An Uneven Freight Market Shows Signs of Flattening

October 20, 2020


Over the last several months we have witnessed outbound tender volumes that are extremely high compared to last year and outbound tender rejection rates equally astounding. Why then, are overall U.S. freight volumes down 3% year-over-year? 


Some segments of the market that account for a large percentage of America's freight have been hit hard by the pandemic, like industrial and manufacturing. Others, like retail and consumer packaged goods, have increased by 10% year-over-year. Even within the retail and consumer goods markets freight volume is uneven on specific lanes. This imbalance is important to watch and will help us predict what the market will do in the future. Right now, it is the fast-moving consumer items and a decline in truck driver employment that are keeping capacity tight.  


Warehouses are fully stocked for the holidays after a heavy influx of imports over the last few months. Analysts expect the season to arrive earlier and last longer this year with retail giants like Walmart, Target and Amazon offering pre-holiday online incentives. Consumer confidence is good and retail spending is up 8% year-over-year (excluding auto), according to Bank of America's consumer data report. 

Weekly market updates help you identify areas where freight capacity is tight as well as areas that are loose and easier to cover. This helps you better understand the market and provides a basis for your pricing.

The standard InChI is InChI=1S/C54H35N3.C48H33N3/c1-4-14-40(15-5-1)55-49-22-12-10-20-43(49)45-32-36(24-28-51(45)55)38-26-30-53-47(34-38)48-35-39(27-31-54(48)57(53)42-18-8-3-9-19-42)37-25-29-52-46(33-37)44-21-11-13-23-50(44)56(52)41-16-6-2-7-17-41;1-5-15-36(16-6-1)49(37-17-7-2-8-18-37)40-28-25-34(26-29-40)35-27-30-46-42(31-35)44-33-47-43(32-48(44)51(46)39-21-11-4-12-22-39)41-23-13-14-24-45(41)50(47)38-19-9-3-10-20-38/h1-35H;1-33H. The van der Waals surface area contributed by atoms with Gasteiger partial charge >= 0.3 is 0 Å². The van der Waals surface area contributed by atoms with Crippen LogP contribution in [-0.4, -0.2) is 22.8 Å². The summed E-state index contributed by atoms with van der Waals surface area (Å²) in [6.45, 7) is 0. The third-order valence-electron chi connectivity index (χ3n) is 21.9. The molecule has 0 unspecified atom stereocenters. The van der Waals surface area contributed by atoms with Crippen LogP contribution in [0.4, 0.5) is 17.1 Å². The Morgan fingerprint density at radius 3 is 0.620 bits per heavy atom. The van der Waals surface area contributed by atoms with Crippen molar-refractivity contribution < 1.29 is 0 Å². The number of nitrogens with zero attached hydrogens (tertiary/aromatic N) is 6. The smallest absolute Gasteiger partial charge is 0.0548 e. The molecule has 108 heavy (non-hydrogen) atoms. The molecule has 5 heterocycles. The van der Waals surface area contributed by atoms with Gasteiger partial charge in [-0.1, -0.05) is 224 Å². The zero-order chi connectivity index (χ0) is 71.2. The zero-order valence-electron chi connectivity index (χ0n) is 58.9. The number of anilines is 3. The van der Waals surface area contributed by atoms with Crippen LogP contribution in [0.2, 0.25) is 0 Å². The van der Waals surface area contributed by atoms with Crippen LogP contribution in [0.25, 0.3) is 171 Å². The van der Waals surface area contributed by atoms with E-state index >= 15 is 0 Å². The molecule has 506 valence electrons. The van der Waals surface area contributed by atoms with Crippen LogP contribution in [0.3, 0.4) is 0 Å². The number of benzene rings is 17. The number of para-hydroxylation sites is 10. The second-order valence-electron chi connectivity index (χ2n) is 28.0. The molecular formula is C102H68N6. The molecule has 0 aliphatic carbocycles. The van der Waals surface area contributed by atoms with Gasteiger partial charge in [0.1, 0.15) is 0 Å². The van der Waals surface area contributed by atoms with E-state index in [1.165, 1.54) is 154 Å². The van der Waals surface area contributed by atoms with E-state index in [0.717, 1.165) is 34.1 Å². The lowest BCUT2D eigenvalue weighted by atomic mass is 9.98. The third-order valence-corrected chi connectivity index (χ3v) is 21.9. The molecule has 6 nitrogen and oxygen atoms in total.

How are Consumers Spending Their Money?

Below is a snapshot of what people are spending money on in the first week of October, as compared to last year, according to Bank of America credit card data. Consumer spending is related to truck volumes and can be an indication of a growing or waning freight market. 


Of note, restaurant and bar spending has made a huge turn around and is only down 7% year-over-year. Brick and mortar (B&M) spending too has made a surpising comeback at just 4% behind last year at this time.  

How are Consumers spending money


Nationally rates are up 26.5% compared to last year, but are down from 1.5% over the last several weeks. The traditional peak season begins the first week of November and rates are expected to remain higher than normal with capacity very tight in certain areas.

National Outbound Lead Times

Below is a graph showing outbound tender lead times for both reefer and van truckload freight in the United States. The lead time for reefers has slightly decreased to 3.887 days from last week's 4.057 days. The van lead time has stayed relatively the same at 2.52 days versus 2.57. Shippers should give as much lead time as possible to get the best rates. (Graph courtesy of Freightwaves/SONAR)

Lead Times 10 20


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Spot Market Rates & Volume 

Rates only dipped slightly last week for van and reefer as demand inches downward, although rates stayed the same for flatbed freight. Remember it was just two weeks ago when we saw continued increases in both loads posted and rates. Overall the current trend seems to be a flattening. (Below stats from October 12-18)